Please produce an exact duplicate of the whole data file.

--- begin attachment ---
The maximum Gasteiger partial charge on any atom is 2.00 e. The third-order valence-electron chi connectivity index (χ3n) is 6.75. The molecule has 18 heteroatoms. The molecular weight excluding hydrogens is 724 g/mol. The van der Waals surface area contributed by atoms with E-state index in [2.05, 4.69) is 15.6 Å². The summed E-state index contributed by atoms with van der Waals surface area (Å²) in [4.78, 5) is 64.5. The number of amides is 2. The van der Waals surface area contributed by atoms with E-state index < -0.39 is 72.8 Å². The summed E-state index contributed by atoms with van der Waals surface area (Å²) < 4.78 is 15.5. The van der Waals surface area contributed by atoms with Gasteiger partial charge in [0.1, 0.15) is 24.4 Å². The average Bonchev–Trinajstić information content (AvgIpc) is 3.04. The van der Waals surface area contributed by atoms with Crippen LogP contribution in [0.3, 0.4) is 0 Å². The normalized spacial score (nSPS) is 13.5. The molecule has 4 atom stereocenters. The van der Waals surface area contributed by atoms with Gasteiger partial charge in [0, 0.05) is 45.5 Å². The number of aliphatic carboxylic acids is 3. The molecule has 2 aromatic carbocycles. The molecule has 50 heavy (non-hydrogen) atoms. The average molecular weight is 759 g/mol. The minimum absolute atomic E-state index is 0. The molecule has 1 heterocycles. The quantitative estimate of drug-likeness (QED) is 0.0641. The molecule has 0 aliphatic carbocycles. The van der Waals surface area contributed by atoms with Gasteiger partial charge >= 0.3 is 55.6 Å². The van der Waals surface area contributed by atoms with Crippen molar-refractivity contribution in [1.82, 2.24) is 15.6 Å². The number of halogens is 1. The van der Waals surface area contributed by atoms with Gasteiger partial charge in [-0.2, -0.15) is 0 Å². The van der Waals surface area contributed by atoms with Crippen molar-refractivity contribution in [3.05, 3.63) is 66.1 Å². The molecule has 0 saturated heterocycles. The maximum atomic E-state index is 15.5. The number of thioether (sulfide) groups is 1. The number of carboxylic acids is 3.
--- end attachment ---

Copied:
The maximum Gasteiger partial charge on any atom is 2.00 e. The third-order valence-electron chi connectivity index (χ3n) is 6.75. The molecule has 18 heteroatoms. The molecular weight excluding hydrogens is 724 g/mol. The van der Waals surface area contributed by atoms with E-state index in [2.05, 4.69) is 15.6 Å². The summed E-state index contributed by atoms with van der Waals surface area (Å²) in [4.78, 5) is 64.5. The number of amides is 2. The van der Waals surface area contributed by atoms with E-state index < -0.39 is 72.8 Å². The summed E-state index contributed by atoms with van der Waals surface area (Å²) < 4.78 is 15.5. The van der Waals surface area contributed by atoms with Gasteiger partial charge in [0.1, 0.15) is 24.4 Å². The average Bonchev–Trinajstić information content (AvgIpc) is 3.04. The van der Waals surface area contributed by atoms with Crippen LogP contribution in [0.3, 0.4) is 0 Å². The normalized spacial score (nSPS) is 13.5. The molecule has 4 atom stereocenters. The van der Waals surface area contributed by atoms with Gasteiger partial charge in [0, 0.05) is 45.5 Å². The number of aliphatic carboxylic acids is 3. The molecule has 2 aromatic carbocycles. The molecule has 50 heavy (non-hydrogen) atoms. The average molecular weight is 759 g/mol. The minimum absolute atomic E-state index is 0. The molecule has 1 heterocycles. The quantitative estimate of drug-likeness (QED) is 0.0641. The molecule has 0 aliphatic carbocycles. The van der Waals surface area contributed by atoms with Gasteiger partial charge >= 0.3 is 55.6 Å². The van der Waals surface area contributed by atoms with Crippen molar-refractivity contribution in [1.82, 2.24) is 15.6 Å². The number of halogens is 1. The van der Waals surface area contributed by atoms with Gasteiger partial charge in [-0.2, -0.15) is 0 Å². The van der Waals surface area contributed by atoms with Crippen molar-refractivity contribution in [3.05, 3.63) is 66.1 Å². The molecule has 0 saturated heterocycles. The maximum atomic E-state index is 15.5. The number of thioether (sulfide) groups is 1. The number of carboxylic acids is 3.